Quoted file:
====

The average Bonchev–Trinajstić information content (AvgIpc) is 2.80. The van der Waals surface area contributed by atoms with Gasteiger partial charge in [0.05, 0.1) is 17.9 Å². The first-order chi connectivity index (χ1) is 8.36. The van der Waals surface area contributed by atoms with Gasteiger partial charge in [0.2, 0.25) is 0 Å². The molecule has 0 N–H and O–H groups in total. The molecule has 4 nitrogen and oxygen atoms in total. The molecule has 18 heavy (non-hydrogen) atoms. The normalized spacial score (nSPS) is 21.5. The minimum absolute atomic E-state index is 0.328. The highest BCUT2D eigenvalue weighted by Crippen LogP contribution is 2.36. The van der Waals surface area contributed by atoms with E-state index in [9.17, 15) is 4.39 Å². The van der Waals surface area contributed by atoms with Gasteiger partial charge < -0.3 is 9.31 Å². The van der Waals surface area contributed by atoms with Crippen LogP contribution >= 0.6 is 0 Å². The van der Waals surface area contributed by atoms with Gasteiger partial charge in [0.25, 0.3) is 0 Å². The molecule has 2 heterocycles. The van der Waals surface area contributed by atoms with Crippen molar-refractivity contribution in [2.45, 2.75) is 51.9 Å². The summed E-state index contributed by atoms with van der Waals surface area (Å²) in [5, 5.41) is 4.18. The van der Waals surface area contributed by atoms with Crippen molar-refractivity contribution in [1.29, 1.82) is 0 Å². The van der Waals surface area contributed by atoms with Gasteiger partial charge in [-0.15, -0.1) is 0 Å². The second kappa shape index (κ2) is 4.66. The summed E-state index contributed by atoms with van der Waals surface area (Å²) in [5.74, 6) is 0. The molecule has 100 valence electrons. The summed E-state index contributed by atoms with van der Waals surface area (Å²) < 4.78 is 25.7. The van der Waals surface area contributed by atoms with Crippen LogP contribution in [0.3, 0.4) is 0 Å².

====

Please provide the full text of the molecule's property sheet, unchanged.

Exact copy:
The average Bonchev–Trinajstić information content (AvgIpc) is 2.80. The van der Waals surface area contributed by atoms with Gasteiger partial charge in [0.05, 0.1) is 17.9 Å². The first-order chi connectivity index (χ1) is 8.36. The van der Waals surface area contributed by atoms with Gasteiger partial charge in [0.2, 0.25) is 0 Å². The molecule has 0 N–H and O–H groups in total. The molecule has 4 nitrogen and oxygen atoms in total. The molecule has 18 heavy (non-hydrogen) atoms. The normalized spacial score (nSPS) is 21.5. The minimum absolute atomic E-state index is 0.328. The highest BCUT2D eigenvalue weighted by Crippen LogP contribution is 2.36. The van der Waals surface area contributed by atoms with E-state index in [9.17, 15) is 4.39 Å². The van der Waals surface area contributed by atoms with Gasteiger partial charge < -0.3 is 9.31 Å². The van der Waals surface area contributed by atoms with Crippen LogP contribution >= 0.6 is 0 Å². The van der Waals surface area contributed by atoms with Gasteiger partial charge in [0.25, 0.3) is 0 Å². The molecule has 2 heterocycles. The van der Waals surface area contributed by atoms with Crippen molar-refractivity contribution in [2.45, 2.75) is 51.9 Å². The summed E-state index contributed by atoms with van der Waals surface area (Å²) in [5, 5.41) is 4.18. The van der Waals surface area contributed by atoms with Crippen molar-refractivity contribution in [1.29, 1.82) is 0 Å². The van der Waals surface area contributed by atoms with Gasteiger partial charge in [-0.15, -0.1) is 0 Å². The second kappa shape index (κ2) is 4.66. The summed E-state index contributed by atoms with van der Waals surface area (Å²) in [5.74, 6) is 0. The molecule has 100 valence electrons. The summed E-state index contributed by atoms with van der Waals surface area (Å²) < 4.78 is 25.7. The van der Waals surface area contributed by atoms with Crippen LogP contribution in [0.3, 0.4) is 0 Å².